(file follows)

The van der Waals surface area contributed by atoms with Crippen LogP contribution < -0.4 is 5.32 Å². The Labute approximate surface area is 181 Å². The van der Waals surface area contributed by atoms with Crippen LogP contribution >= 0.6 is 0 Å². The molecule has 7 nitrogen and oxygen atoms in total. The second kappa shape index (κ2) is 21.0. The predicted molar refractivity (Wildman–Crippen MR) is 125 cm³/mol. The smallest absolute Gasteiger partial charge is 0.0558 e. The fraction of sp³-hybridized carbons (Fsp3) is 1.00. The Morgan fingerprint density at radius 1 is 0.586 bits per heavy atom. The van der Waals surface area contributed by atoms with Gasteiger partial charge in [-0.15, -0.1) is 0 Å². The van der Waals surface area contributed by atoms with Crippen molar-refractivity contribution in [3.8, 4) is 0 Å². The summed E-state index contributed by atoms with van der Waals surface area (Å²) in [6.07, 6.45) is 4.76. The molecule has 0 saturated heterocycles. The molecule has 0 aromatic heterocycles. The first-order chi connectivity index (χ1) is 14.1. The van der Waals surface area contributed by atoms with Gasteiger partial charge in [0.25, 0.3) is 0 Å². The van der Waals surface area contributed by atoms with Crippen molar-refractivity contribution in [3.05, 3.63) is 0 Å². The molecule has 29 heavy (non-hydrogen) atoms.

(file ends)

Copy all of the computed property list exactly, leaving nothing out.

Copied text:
The van der Waals surface area contributed by atoms with Crippen LogP contribution < -0.4 is 5.32 Å². The Labute approximate surface area is 181 Å². The van der Waals surface area contributed by atoms with Crippen LogP contribution >= 0.6 is 0 Å². The molecule has 7 nitrogen and oxygen atoms in total. The second kappa shape index (κ2) is 21.0. The predicted molar refractivity (Wildman–Crippen MR) is 125 cm³/mol. The smallest absolute Gasteiger partial charge is 0.0558 e. The fraction of sp³-hybridized carbons (Fsp3) is 1.00. The Morgan fingerprint density at radius 1 is 0.586 bits per heavy atom. The van der Waals surface area contributed by atoms with Gasteiger partial charge in [-0.15, -0.1) is 0 Å². The van der Waals surface area contributed by atoms with Crippen molar-refractivity contribution in [3.8, 4) is 0 Å². The summed E-state index contributed by atoms with van der Waals surface area (Å²) in [6.07, 6.45) is 4.76. The molecule has 0 saturated heterocycles. The molecule has 0 aromatic heterocycles. The first-order chi connectivity index (χ1) is 14.1. The van der Waals surface area contributed by atoms with Gasteiger partial charge in [0.25, 0.3) is 0 Å². The van der Waals surface area contributed by atoms with Crippen molar-refractivity contribution in [3.05, 3.63) is 0 Å². The molecule has 29 heavy (non-hydrogen) atoms.